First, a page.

In addition to inferring differences in N e based on the distribution of heterozygous sites, we wanted to explore differences in heterozygosity across autosomes between Bambusicola and Gallus. We estimated the proportion of heterozygous sites per chromosome using the mpileup calls on our Bambusicola scaffolds that could be aligned to the reference Gallus gallus genome. We only considered bi-allelic sites with a depth of at least 20, bases with phred scores of 20, and a minor allele frequency of at least 0.1. We estimated a false positive rate for our heterozygous base calls using 21 independently Sanger sequenced nuclear introns from the same Bambusicola thoracicus individual [42, 65]. For comparison, we aligned masked scaffolds from the 23× Gallus de novo assembly to the reference Gallus genome and called heterozygous bases as previously described.


Bambusicola assembly and annotation

The paired-end NextSeq run of a single 500 bp insert library resulted in 116 million reads, with approximately 100 million reads retained from the forward and reverse read after quality filtering (Additional file 2: Table S1). The merged assembly resulted in 163,749 scaffolds with an N50 of 13,160 bp. The total length of the assembly was 1.03 Gb, with a minimum scaffold length of 218 bp, a maximum scaffold length of 311 kb, and a median scaffold length of 3145 bp (Table 2). Assembly statistics varied considerably among de novo assembly methods, and the merged assembly most closely resembled the MaSuRCA results (Table 2). The assembly consisted of approximately 11% repetitive content, with the largest component, 6.71%, consisting of CR1 LINES (Table 3). The overall level of repetitive content in Bambusicola is similar to Gallus, and greater than the other galliform genomes we examined (Table 3).

Table 2 Comparison of Bambusicola assemblies and published genomes utilized in this study
Table 3 Relative abundances of interspersed repeats across genomes

We assembled approximately 90% of the Bambusicola genome based on scaffolds aligned to the reference Gallus gallus genome (Additional file 2: Table S2). While the whole-genome alignment to the Gallus gallus genome suggests we assembled 85%–95% of most chromosomes, our scaffolds could not be aligned to 47% of chromosome 16, 32% of chromosome 25, and 29% of the Z chromosome (Additional file 2: Table S2). Pairwise comparison between the Bambusicola and Gallus NUCmer alignment also revealed local assembly gaps in the Bambusicola genome (Fig. 1). We expected these portions of the genome to be poorly assembled, especially chromosome 16, which contains the rapidly evolving MHC loci, many members of the large olfactory receptor gene family, and repetitive regions such as LTRs, LINEs, and ribosomal DNA repeats (e.g. [66]).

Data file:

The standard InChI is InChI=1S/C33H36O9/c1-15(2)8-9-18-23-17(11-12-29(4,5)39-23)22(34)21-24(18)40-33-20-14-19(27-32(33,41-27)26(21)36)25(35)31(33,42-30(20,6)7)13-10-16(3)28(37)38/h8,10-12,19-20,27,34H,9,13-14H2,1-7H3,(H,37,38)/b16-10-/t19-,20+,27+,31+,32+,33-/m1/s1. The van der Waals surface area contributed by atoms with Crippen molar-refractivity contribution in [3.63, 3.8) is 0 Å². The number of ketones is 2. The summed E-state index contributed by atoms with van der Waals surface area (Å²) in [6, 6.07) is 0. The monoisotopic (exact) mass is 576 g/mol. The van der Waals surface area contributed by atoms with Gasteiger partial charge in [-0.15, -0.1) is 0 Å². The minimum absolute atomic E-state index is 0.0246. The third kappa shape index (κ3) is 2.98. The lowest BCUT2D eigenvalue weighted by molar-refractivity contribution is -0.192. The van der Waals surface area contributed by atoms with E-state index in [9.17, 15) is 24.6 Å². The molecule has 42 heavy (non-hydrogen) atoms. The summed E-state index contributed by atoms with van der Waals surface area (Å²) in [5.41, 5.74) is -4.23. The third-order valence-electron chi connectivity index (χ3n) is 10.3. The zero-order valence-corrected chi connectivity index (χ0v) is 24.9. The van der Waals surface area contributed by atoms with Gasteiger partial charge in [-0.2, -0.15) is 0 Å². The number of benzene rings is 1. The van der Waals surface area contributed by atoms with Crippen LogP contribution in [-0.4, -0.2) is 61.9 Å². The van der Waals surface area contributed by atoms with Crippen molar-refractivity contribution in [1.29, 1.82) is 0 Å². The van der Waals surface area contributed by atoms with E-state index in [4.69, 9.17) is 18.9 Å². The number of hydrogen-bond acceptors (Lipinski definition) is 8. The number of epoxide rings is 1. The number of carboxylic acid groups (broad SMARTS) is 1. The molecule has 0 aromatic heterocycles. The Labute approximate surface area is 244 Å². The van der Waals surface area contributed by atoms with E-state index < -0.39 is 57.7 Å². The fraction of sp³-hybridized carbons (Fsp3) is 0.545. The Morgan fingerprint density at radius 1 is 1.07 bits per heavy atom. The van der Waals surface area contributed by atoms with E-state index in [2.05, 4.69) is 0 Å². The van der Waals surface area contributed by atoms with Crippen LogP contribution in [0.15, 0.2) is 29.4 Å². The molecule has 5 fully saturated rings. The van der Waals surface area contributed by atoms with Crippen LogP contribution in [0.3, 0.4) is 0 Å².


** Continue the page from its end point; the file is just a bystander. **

Fig. 1
figure 1

Circular plot of the Gallus gallus genome sequence assembled at the chromosome level compared with our Bambusicola thoracicus genome. Analyses were across non-overlapping 100 kb sliding windows. The outermost line plot represents breadth of coverage of Bambusicola with respect to Gallus. Bases aligned by NUCmer were considered sequenced while all gaps were considered missing data. Only values between 50% and 100% are shown. All areas where the breadth of coverage drops below 50% are drawn in red. The middle line plot shows pairwise nucleotide divergence. Missing data and gaps were excluded from this estimate. Only values between 0.02 and 0.08 are shown. Values below 0.02 are shown in red while values above 0.08 are shown in blue. The innermost ring is variation in GC content. The purple line is Gallus GC content and the green line is Bambusicola GC content. Only values between 20% and 60% are shown. Chromosomes 8 through 28 are magnified in Additional File 1 (Figure S3)

Among the assembled portion of the Bambusicola genome, we achieved an average of 25× coverage, given the distribution of kmer frequencies as well as the depth of short read alignment to the Bambusicola de novo assembly (Additional file 2: Tables S1 and S2). We observed an average pairwise nucleotide divergence of 5.4% between Bambusicola and Gallus; however, pairwise nucleotide divergence varied across the genome and appeared to be especially high in some regions with low coverage (Fig. 1; Additional file 1: Figures. S2 and S3). These regions of the Bambusicola genome were likely difficult to align to the Gallus genome. GC content across the genome appeared relatively consistent in the 100 kb windows between Bambusicola and Gallus, but the GC content was generally higher on the microchromosomes (Fig. 1; Additional file 1: Figure S3), as has been noted in other studies (e.g. [67]).